Fujifilm Fujinon XF 33mm F1.4 R LM WR


I used the XF 33mm F1.4 R LM WR on the Fujifilm X-Pro3 and Fujifilm X-T30 II, both of which have Intelligent Hybrid AF and the lens gets subjects in focus very quickly and quietly. It’s not ideally suited to sport or action photography, but it is able to cope with quite fast moving subjects.

As well as being fast, the Fujifilm XF 33mm F1.4 R LM WR’s focus mechanism is sent and focus breathing is controlled well.

Even at the widest aperture of f/1.4, there’s a good level of sharp detail at the centre of the frame and it’s maintained extremely well into the corners of the frame. Closing down the aperture to f/2.0 increases the sharpness a little, but the difference isn’t noticeable at normal viewing sizes. The sharpness continues through the rest of the aperture range with only a hint of the effect of diffraction at f/16. Consequently, you can use the XF 33mm F1.4 R LM WR with confidence at any aperture.

If the profile that’s applied to the raw files when they’re opened in Adobe Camera Raw is turned off, there’s some vignetting visible in images captured at the widest aperture, and there’s a hint of pin cushion distortion. When the profile is turned on, however, there’s only a suggestion of vignetting and the curvilinear distortion vanishes. The profile is applied by default and while the lens is by no means a bad performer without it, it makes sense to make use of it.

I haven’t seen any problematic chromatic aberrations in the images that I’ve shot with the XF 33mm F1.4 R LM WR, but flare is a different matter. Fujifilm supplies the lens with a plastic lens hood that is more than half of the length of the lens. I’d advise keeping this on at all times because if sunlight passes across the front element of the lens there is pronounced flare. This manifests itself as areas of reduce contrast, bright spots and coloured patches within the image. Using the lens hood significantly reduces the risk of flare, but as usual, you can still encounter it when the sun is within the frame. When the sun is more perpendicular to the front element, you see fewer colours and bright spots, and the flare can be used for creative effect.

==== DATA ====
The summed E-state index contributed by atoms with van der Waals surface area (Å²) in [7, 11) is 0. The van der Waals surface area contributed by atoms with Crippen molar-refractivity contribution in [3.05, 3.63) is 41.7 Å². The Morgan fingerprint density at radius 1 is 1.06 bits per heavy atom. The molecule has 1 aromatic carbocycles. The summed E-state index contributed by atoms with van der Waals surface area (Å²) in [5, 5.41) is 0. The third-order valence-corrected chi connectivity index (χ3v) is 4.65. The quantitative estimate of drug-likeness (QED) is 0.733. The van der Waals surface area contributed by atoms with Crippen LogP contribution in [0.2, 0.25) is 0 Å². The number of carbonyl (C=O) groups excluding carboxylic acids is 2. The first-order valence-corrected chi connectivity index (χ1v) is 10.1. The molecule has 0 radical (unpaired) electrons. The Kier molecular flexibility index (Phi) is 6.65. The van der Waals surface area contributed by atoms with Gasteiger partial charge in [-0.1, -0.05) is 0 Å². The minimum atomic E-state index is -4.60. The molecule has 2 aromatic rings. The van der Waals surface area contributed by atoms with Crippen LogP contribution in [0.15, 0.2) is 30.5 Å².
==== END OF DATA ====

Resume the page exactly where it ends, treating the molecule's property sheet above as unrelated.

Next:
Shooting at F/1.4 delivers nicely out of focus background with with attractive bokeh. Small highlights are circular and they maintain this shape well into the corners of the frame. They also don’t suffer from obvious artefacts.

Fujifilm Fujinon XF 33mm F1.4 R LM WR sample images

Follow the link to browse and download full-resolution images from the Fujifilm Fujinon XF 33mm F1.4 R LM WR.

Fujifilm Fujinon XF 33mm F1.4 R LM WR image gallery


The Fujifilm Fujinon XF 33mm F1.4 R LM WR is another solid addition to the Fujifilm’s XF lens range. It feels great and delivers excellent-quality images. At 360g, it’s almost twice the weight of the XF 35mm F1.4 R, and it’s 23.1mm longer longer, but it still feels well-matched with the X-T30 II and X-Pro 3. Nevertheless, if you already have the XF 35mm F1.4 R and you want to keep your kit size down, you are btter off sticking with wwat you have.


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1 year ago

wall, bricks, why is that 99% times reviewers cannot put ANY nice image of reviewed picture?

John Davis
John Davis
1 year ago
Reply to  Maciej

I think there are some very nice photos here, and don’t enjoy such negativity. On another note, I’d really prefer to see two images posted for each sample, one straight out of camera, and one edited to the preference of the reviewer. Most photos really improve dramatically with skilled editing.

charles D hoffman
charles D hoffman
11 months ago

A pretty big lens
F2 was all the Leica masters needed. And they didn’t have ibis